Human trafficking is motivated by two crucial factors: high profits and low risk to traffickers. Human trafficking is based on the principles of supply and demand. It generates billions of dollars in profits for traffickers while victimizing children, youth and adults. Under U.S. law, victims of human trafficking are identified as: children less than 18 years of age induced into commercial sex; adults age 18 or more induced into commercial sex through force, fraud, or coercion; and, children and adults induced to perform labor or services through force, fraud, or coercion.

Human trafficking crosses all demographic boundaries; however, there are characteristics that increase the risk of being trafficked including, but not limited to, being: a runaway or homeless youth; a victim of domestic violence; being an undocumented immigrant; or, identifying as LGBTQ. Given the diversity of victim-survivors of human trafficking it is imperative to understand that there is no “cookie-cutter” approach to providing services.

Services for victim-survivors must be person-centered, trauma-informed and culturally sensitive. In order to provide effective services you and your team members need to be trained on the complex array of challenges victim-survivors of human trafficking face and techniques to assist the person address their needs and move toward recovery. National Safe Place Network created the Human Trafficking: Recognize, Respect and Respond (HTR3) project and has made it available through NSPS’s operation of the Family and Youth Services Bureau’s Runaway and Homeless Youth Training and Technical Assistance Center.  We can provide training and resources to assist you RECOGNIZE, RESPECT and RESPOND to victim-survivors of Human Trafficking. For more information please visit: www.nspnetwork.org or www.rhyttac.net. Please connect with us on Social Media at:  https://www.facebook.com/nspnetwork, https://www.facebook.com/rhyttac or https://twitter.com/rhyttac to keep abreast of all the resources and services National Safe Place Network and the Runaway and Homeless Youth Training and Technical Assistance Center!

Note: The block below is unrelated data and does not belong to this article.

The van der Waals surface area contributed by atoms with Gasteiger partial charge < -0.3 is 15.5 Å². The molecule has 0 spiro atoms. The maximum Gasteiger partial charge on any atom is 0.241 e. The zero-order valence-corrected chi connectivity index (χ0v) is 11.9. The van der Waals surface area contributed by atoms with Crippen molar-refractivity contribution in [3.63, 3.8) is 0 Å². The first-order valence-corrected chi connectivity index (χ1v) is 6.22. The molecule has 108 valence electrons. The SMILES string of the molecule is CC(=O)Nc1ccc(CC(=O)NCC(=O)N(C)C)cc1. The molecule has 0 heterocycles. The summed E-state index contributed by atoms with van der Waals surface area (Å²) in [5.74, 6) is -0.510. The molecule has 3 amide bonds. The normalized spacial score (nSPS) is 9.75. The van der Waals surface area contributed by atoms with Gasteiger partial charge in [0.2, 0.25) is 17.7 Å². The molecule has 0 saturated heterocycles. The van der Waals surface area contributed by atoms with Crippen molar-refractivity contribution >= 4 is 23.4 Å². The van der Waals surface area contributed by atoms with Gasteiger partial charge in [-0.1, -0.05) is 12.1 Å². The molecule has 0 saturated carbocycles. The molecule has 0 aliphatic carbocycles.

Grant Writing Resolutions

January – a time of reflection, new beginnings, resolutions, and preparing for grant-writing season. We are busy preparing for an upcoming webinar for NSPN members on grant writing resolutions. For a preview of the webinar, check out these two grant-writing tips.

Resolution 1: Lose the weight.

Grant writers and development officers carry the weight of the world on their shoulders during grant season. Worrying about whether your words will help save jobs or lose them. Programs may close based on your skill set alone! STOP IT! Just like with a diet, one practice or change is never sufficient to get the healthiest outcome. You are responsible for doing your best. And, that is all you can do. You have to share the burden with others. You need to develop patters of behavior that work for you. If you feel alone, call or connect with your NSPN membership team. We will figure it out together.